Monday, September 18, 2017

Born Again




20th June 2017

Shock horror. I am living the last few days of a life which has come to the sad conclusion that it needs dramatic changes.
A kind of mild mid-life crisis: A crisis without the tattoos; the piercing; the Harley-Davidson; A new lover; crazy sex chem; hair transplant or hours at the gym.
I have my age symptoms- I suffer from the single most common question everyone spent its entire life wondering: Why am I here for?
Philosophy, religious studies or just not giving a damn about it have not helped me giving an ounce of answer to this fundamental question.
I have come to the conclusion that there is probably nothing worth living for, if it is just to wait for a normal death at the probable age of 83 (average frenchman)
I have done what I was supposed to do: given life (my kids) and love (as many people as possible hopefully) all good to go then? Not really. I need to repair something:
I have massively impacted the earth with my job as a chef and my relation with the other living creatures which I have ordered their deaths; which I have cooked their meat and which I am still selling their dead flesh for profit.
I am becoming Vegan.

Not for me but for them, the other living creatures I share the earth with.
I shall say that I have read Emeric Caron's Antispeciste book and it has had a major impact on me. Such an impact that I have promised myself to never ever again feed myself with anything which has lived and died. Life is too short for that.




24th June 2017



Today is my 44th birthday. I am giving birth to a new me.
1st morning:
I haven't eaten anything for more than 12 hours and have organised a home blood test with ....
I just want to check what my blood looks like on day 1 and compare it with a check in 3 month time.
I repeat, this is not a health decision BUT in case someone need different motives to give up eating dead animals, perhaps an healthier blood results might kind of convince them to start doing it.

Day one of my new diet:
Breakfast of 2 toasts without butter (bit strange) and some jam. Haven't had toast without butter for ever; seems like something is clearly missing. Never mind.
Lunch:
Tomato salad with toasted bread.
A full bowl of very cold caponata (which I made 3 days before) delicious, except for the celery which is undercooked and contrasts too much with the mushy aubergine.
A flat peach for dessert plus 3 biscuits (I have checked. No butter)
Dinner:
More tomatoes (I have prepared them in the morning- plenty of olive oil, balsamic vinegar, salt and in the fridge). They have released their water and it has nicely mixed with the olive oil and vinegar. Dipping thick bread in this tomato juice is better than a lot of things I have recently eaten
I serve myself a small glass of Tavel rose and I don't even feel guilty about it. Vegan wine of course.
One more peach for pudding.

Boring. I need to do something about it.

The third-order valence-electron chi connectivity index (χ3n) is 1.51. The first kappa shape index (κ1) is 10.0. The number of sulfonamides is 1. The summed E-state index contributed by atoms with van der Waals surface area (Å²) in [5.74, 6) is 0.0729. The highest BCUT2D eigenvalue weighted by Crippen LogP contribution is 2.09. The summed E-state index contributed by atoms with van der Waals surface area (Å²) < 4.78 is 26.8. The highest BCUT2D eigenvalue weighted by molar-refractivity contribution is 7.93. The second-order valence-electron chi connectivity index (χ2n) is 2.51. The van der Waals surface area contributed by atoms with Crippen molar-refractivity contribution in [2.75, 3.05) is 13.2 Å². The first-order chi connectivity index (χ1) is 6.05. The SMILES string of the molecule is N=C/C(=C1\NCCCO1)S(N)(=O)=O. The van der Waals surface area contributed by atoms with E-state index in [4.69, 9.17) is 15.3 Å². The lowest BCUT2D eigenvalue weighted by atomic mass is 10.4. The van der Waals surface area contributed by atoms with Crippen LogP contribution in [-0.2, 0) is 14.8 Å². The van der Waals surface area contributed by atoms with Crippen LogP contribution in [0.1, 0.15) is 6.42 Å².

1st July 2017

My blood result is back.
My LDL (Bad) Cholesterol is raised above the limit.
Cholesterol overall is also high- it has always been for the past 10 years actually. It has never gone down despite me trying to be as careful as possible.
My ALT is above normal; apparently my fatty liver is still there.
I am told to continue the quality of my diet and to exercise 3 times a week.
Exactly what I have been doing for years without any clear improvement in my blood result- especially my cholesterol one.
Lets see in 3 months if not eating dead animals and dairy has an impact.


24th July 2017

Despite my new diet, I do not feel any crave to go back to meat, fish or diary at all. The fact that I have just spent 2 weeks away in South of France might have helped.
Taboulé, wild rocket, grilled aubergines, fresh melon: a few of the starters I have had indulged on.
I spent a few mornings at Vintimille amazing' fruits and vegetables market. This would turn any reticent meat eater into a, at least, vegetarian. Serious. I have found the antidote to carnivorism.








1st August 2017

I crave chickpea cooked with a madras spicy mix. 
I am falling in love with Indian food and my taste bud have never been so open up. 
I don't miss meat or fish. Not even milk. 
Turning vegan is much easier than having to stop drinking wine .
I have also lost 5kg without having felt hungry. Strange. 


Tuesday, May 09, 2017

The mysterious secret dining rooms of 19th Century Paris



During my college years, I became very interested in the work of Guy de Maupassant; more than often his Parisian elite protagonists would meet in one of the many small private dining rooms that Parisian restaurants were made of at the end of the 19th Century. 

Maupassant had the art to describe those mysterious rooms, heavily decorated, filled with crystal and silver and where aspiring politicians would meet and seduce whoever they needed to progress amongst the Parisian elite. 

I had vivid images of those hidden rooms where waiters had to knock at their doors; where silver cloches were lifted; where boiseries were covered of picture frames made of different type and colours. 

So when I was planning to open my restaurant and first visited 21 Romilly street in Soho, it suddenly reminded me of Maupassant’s description. 

It was then very easy for me to decide as to how this restaurant should look like; how the rooms should be decorated of and how the overall image of the restaurant should be. 
 
Gauthier Soho is to me the most intimate and unique succession of small dining rooms in Soho. Somewhere Bel Ami would have felt at ease to persuade Newspaper editors and seduce their partners!



 
If you've never considered Gauthier Soho for your private event, do get in touch, even if you're only sketching up some ideas.